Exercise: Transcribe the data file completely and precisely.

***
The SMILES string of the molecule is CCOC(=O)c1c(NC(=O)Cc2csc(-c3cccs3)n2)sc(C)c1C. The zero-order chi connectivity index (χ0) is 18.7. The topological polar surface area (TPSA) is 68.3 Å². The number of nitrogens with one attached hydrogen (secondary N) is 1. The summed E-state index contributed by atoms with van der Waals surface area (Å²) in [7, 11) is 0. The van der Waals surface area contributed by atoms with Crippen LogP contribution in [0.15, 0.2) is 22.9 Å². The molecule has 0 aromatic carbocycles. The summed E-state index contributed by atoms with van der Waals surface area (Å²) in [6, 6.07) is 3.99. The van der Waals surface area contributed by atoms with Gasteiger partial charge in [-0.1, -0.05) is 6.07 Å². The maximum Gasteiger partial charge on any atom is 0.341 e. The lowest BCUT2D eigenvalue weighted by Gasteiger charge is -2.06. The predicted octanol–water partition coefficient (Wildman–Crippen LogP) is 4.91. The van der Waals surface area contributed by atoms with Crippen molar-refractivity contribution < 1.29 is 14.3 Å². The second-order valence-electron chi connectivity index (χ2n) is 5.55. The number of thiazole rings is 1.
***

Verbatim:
The SMILES string of the molecule is CCOC(=O)c1c(NC(=O)Cc2csc(-c3cccs3)n2)sc(C)c1C. The zero-order chi connectivity index (χ0) is 18.7. The topological polar surface area (TPSA) is 68.3 Å². The number of nitrogens with one attached hydrogen (secondary N) is 1. The summed E-state index contributed by atoms with van der Waals surface area (Å²) in [7, 11) is 0. The van der Waals surface area contributed by atoms with Crippen LogP contribution in [0.15, 0.2) is 22.9 Å². The molecule has 0 aromatic carbocycles. The summed E-state index contributed by atoms with van der Waals surface area (Å²) in [6, 6.07) is 3.99. The van der Waals surface area contributed by atoms with Gasteiger partial charge in [-0.1, -0.05) is 6.07 Å². The maximum Gasteiger partial charge on any atom is 0.341 e. The lowest BCUT2D eigenvalue weighted by Gasteiger charge is -2.06. The predicted octanol–water partition coefficient (Wildman–Crippen LogP) is 4.91. The van der Waals surface area contributed by atoms with Crippen molar-refractivity contribution < 1.29 is 14.3 Å². The second-order valence-electron chi connectivity index (χ2n) is 5.55. The number of thiazole rings is 1.